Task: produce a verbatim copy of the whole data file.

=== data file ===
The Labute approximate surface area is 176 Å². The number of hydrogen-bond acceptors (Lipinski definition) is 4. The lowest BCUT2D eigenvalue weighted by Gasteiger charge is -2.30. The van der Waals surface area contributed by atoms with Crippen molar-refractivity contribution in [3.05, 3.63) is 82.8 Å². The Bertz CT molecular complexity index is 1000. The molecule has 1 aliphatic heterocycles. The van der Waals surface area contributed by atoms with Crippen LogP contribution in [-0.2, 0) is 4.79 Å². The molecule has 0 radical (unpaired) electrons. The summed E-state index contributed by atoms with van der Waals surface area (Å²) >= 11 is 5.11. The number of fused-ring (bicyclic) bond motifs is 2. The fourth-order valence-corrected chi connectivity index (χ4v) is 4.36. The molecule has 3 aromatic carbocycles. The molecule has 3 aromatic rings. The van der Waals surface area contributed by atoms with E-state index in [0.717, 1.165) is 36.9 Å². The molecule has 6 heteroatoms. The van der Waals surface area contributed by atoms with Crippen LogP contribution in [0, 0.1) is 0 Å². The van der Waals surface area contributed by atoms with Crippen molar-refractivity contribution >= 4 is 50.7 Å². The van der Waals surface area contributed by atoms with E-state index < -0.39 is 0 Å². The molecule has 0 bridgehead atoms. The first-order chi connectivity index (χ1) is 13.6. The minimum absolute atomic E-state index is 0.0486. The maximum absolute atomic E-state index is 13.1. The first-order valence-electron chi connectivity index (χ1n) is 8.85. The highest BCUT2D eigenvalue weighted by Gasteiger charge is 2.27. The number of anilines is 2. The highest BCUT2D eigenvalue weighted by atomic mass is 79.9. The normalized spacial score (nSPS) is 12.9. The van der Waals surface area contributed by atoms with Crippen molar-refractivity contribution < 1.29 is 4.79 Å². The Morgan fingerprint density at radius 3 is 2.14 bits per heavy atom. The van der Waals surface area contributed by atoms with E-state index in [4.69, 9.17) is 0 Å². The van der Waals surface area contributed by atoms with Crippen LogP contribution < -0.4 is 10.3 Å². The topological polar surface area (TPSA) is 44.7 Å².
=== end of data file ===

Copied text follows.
The Labute approximate surface area is 176 Å². The number of hydrogen-bond acceptors (Lipinski definition) is 4. The lowest BCUT2D eigenvalue weighted by Gasteiger charge is -2.30. The van der Waals surface area contributed by atoms with Crippen molar-refractivity contribution in [3.05, 3.63) is 82.8 Å². The Bertz CT molecular complexity index is 1000. The molecule has 1 aliphatic heterocycles. The van der Waals surface area contributed by atoms with Crippen LogP contribution in [-0.2, 0) is 4.79 Å². The molecule has 0 radical (unpaired) electrons. The summed E-state index contributed by atoms with van der Waals surface area (Å²) >= 11 is 5.11. The number of fused-ring (bicyclic) bond motifs is 2. The fourth-order valence-corrected chi connectivity index (χ4v) is 4.36. The molecule has 3 aromatic carbocycles. The molecule has 3 aromatic rings. The van der Waals surface area contributed by atoms with E-state index in [0.717, 1.165) is 36.9 Å². The molecule has 6 heteroatoms. The van der Waals surface area contributed by atoms with Crippen LogP contribution in [0, 0.1) is 0 Å². The van der Waals surface area contributed by atoms with Crippen molar-refractivity contribution >= 4 is 50.7 Å². The van der Waals surface area contributed by atoms with E-state index < -0.39 is 0 Å². The molecule has 0 bridgehead atoms. The first-order chi connectivity index (χ1) is 13.6. The minimum absolute atomic E-state index is 0.0486. The maximum absolute atomic E-state index is 13.1. The first-order valence-electron chi connectivity index (χ1n) is 8.85. The highest BCUT2D eigenvalue weighted by Gasteiger charge is 2.27. The number of anilines is 2. The highest BCUT2D eigenvalue weighted by atomic mass is 79.9. The normalized spacial score (nSPS) is 12.9. The van der Waals surface area contributed by atoms with Crippen molar-refractivity contribution < 1.29 is 4.79 Å². The Morgan fingerprint density at radius 3 is 2.14 bits per heavy atom. The van der Waals surface area contributed by atoms with E-state index in [4.69, 9.17) is 0 Å². The van der Waals surface area contributed by atoms with Crippen LogP contribution < -0.4 is 10.3 Å². The topological polar surface area (TPSA) is 44.7 Å².